When we were kids, my dad gave my sister and me a wooden money box. It came with a lock, and dad kept the key. We were asked to save any money we received as gifts, as allowance from doing chores, and even bus change leftover from dad, mum, or grandma.
When our boxes were full, we were finally given the key. We were so excited to count each coin one by one and find out how much we had collected. We then divided the money equally into three parts. One pile we deposited into our saving account at the bank, and the other we used to spend, and some was kept aside for the charitable gifts at church during Easter, Christmas and other favorite church feasts.
Later on, our parents taught to us how we could invest into fixed deposits or buy bonds with the money we had saved. My sister learned to read the investment pages in the newspapers and asked my dad to buy shares for her in his name.
As a baby, my own daughter would never allow us pass the Salvation Army bell ringer without stopping and dropping a donation in the box. When I saw this, I decided to do what my dad had done for me. Anushka was about three years when we got her three pink piggy banks that were labeled “saving”, “pocket money”, and “bell ringers box”.
We explained to her that any time she received money, whether it was as a gift, for doing chores, lucky pennies found on the ground, or a reward from the Tooth Fairy, we would help her distribute it equally among her three piggy banks.
The Saving Piggy Bank
Any money put in this piggy bank should be deposited into the child’s bank account at the end of every year. Take your child to the bank and help her open an account when she is ready to make her first deposit. Use this as an opportunity to explain what a bank is and why it’s important to save money. Help her brainstorm some things she wants to save up for to add extra excitement and motivation.
The Pocket Money Piggy Bank
Any money saved in this purse should be used for spending on an item your child chooses. Help her set a goal to buy a toy or treat, and then teach her to develop a sense of patience. For example, my daughter loves arts and crafts, and we often take her to shop at Michaels. Sometimes she cannot make up her mind and wants two or more craft projects. While she has enough spending money to buy both, we explain to her that that we have just one 50% off coupon for that week. We talk through how she can save money if she buys one project now and waits until next week to buy the second one when we have another coupon. It’s important that she understands this, but still makes her own decision in order to truly learn the lesson.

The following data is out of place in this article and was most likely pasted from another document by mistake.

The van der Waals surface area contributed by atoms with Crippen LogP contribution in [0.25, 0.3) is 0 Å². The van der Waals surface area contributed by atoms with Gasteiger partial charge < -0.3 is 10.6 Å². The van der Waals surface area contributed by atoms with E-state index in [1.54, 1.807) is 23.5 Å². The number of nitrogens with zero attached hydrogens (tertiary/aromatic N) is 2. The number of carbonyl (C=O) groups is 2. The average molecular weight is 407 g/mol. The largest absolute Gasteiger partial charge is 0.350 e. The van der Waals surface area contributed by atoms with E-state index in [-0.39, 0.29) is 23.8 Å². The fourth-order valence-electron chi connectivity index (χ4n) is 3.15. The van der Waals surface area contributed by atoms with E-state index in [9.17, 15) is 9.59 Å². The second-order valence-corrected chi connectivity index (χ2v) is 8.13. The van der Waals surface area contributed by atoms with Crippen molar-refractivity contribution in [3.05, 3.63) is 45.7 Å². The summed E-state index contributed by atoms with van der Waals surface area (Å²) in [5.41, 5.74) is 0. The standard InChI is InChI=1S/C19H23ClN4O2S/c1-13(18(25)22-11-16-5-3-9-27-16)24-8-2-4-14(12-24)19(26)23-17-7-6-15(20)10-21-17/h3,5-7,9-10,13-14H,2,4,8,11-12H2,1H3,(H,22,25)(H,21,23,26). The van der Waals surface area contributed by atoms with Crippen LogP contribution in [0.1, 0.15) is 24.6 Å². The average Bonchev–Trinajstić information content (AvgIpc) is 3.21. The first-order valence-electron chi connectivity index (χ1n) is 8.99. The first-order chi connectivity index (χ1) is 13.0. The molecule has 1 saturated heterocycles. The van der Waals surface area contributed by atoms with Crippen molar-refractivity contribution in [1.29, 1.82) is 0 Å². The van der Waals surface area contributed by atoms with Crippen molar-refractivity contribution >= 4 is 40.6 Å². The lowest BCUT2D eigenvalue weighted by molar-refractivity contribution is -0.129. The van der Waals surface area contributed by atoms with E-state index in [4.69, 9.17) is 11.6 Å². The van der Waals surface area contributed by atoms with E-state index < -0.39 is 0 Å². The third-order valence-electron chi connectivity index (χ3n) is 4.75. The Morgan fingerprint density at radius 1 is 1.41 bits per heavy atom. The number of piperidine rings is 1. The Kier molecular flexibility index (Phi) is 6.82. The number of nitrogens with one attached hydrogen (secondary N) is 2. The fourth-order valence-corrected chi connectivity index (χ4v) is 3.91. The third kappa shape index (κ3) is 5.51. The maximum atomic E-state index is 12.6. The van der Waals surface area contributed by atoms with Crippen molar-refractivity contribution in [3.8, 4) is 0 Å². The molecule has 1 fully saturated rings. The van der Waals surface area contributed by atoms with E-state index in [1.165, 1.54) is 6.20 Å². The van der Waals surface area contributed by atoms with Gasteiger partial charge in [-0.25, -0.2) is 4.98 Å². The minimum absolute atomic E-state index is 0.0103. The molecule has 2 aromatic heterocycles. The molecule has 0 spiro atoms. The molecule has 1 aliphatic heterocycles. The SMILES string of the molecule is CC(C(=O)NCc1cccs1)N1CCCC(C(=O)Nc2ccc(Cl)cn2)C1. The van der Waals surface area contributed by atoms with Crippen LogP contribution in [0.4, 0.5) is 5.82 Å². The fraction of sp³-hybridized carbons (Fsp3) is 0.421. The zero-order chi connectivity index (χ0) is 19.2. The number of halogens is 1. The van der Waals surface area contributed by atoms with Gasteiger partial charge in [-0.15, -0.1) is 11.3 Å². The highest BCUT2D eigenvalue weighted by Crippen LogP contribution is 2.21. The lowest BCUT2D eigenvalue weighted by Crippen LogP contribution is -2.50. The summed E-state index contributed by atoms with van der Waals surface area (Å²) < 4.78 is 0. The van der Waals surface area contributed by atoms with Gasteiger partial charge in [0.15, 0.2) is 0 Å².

The Bell Ringers Box
This piggy bank is named after the Salvation Army bell ringer. Any money allocated to this jar should be shared with others who are in need or donated to a charity. Children are often presented with different charities/causes through school or church, and will feel proud to participate using their own money. You can educate your children on different causes (ex. Toys for Tots, Feed My Starving Children) and help them find an organization that they want to support.
I’ve been using the 3 piggy banks at home with my daughter for over five years, and it still generates a lot of excitement for her. She loves to go to the bank to use the coin counting machine, make a deposit, and check her account balance. Shopping for a gift to donate to charity or just dropping her money into the Salvation Army box continues to put a big smile on her face and at the same time teaches her responsibility.
Consider giving your child or grandchild three piggy banks for their next birthday and get their financial education started today!
Meryl Roberts is a Financial Administrator at White Oaks. She assists in client and small business bookkeeping, executes accounts payable and receivables for small businesses, generates client financial reports and provides related administrative support.